Many little ones love the noise a rattle makes. Parents may gently shake the rattle near the baby’s head, and as the baby’s eyes move to the noise they might shake it a little harder and say “there it is.” Then, move the rattle to the other side of the baby’s head and encourage the baby to find it again and give praise. It’s also a good chance to put the rattle in the baby’s hand to see if he or she can hold it.

Puppets also make for fun play that can stimulate brain development. As parents put the puppet on one of their hands, they should talk to the baby and slowly move the puppet up and down. Each time the baby follows the puppet, offer praise. Then, try moving the puppet side to side or in a circle.

Seven to 12 Months

Common items in the “brain bags” for seven to 12-month-old children include chain links and a mug, musical instrument, nursery rhyme book, sensory ball, sock and fabric marker and a washcloth.

To use the chain links, parents should encourage babies to pick up a link in each hand. Parents can then put the links in a container with a lid and let the baby shake it. For more fun, parents can attach several links to a chain and attach one end to a toy or plastic cup and the other end to a car seat or high chair. Babies will enjoy a “throw and fetch” game as they throw the toy and pull it back up.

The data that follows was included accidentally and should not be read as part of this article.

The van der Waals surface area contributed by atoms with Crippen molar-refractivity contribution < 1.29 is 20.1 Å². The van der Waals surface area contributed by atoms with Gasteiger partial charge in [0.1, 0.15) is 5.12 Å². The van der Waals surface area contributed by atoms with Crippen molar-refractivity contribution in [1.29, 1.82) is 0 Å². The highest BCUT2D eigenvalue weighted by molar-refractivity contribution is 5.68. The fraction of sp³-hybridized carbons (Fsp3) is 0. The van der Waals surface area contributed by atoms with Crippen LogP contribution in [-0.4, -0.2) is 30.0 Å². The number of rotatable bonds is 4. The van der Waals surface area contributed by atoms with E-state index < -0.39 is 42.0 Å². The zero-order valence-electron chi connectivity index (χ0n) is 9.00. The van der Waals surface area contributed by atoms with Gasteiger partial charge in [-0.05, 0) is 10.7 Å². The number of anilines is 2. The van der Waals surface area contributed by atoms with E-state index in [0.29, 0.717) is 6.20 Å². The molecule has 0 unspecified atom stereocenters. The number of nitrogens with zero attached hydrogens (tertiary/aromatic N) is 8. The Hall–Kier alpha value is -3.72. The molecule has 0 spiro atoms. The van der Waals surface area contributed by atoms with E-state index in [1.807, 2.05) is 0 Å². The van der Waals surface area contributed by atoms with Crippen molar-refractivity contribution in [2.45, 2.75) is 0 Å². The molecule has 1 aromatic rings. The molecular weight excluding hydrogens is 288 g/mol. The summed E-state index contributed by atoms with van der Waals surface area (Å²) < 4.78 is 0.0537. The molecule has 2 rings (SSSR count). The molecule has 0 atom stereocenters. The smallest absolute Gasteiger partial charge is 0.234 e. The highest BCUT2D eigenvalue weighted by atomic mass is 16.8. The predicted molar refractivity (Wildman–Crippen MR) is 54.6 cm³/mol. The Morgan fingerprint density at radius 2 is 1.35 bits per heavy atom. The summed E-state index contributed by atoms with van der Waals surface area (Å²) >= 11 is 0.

Babies will also love playing with any type of musical instrument. Parents may talk to the baby about the sounds created and how to make soft and loud sounds. Another fun option is to sing a baby’s favorite song as he or she plays with the musical instrument. Parents may also choose to hide the instrument behind their back asking the baby where it went. When they return the toy to the baby, they can encourage the baby to hide the item as well.

Snuggle up with a good book of nursery rhymes. A good tip for parents is to follow the words with their fingers as they read. Parents can also name the animals or objects on the page and sing the rhymes to their toddler.

Tummy time is another important factor for brain development. In an open area on the floor, parents may place their toddler on his or her tummy and set a sensory ball just out of the baby’s reach. They can tap the ball and encourage the baby to reach for it or move toward it. As baby starts to roll or crawl, parents should give praise and are encouraged to crawl with their babies as a fun game of tag. Make sure to give lots of hugs and kisses when parents catch their babies.

Grabbing those chain links, parents can show baby how to put them inside a sock and take them out, using the words “in” and “out.” The sock also makes a great puppet, using a fabric marker to draw and talking about the eyes, nose and mouth. Parents may also use the puppet to talk or sing to the baby.

Washcloths are also common household items that can be used to stimulate sensory responses. Parents can try to gently rub the washcloth over the baby’s skin and talk about how it feels, like “soft,” “rough” or “slippery.” Peek-a-boo is another fun game with a washcloth, letting baby pull the washcloth off of a parent’s face. Then switch and put the washcloth on the baby’s face and let baby pull it off.

These tips and other ideas are available online at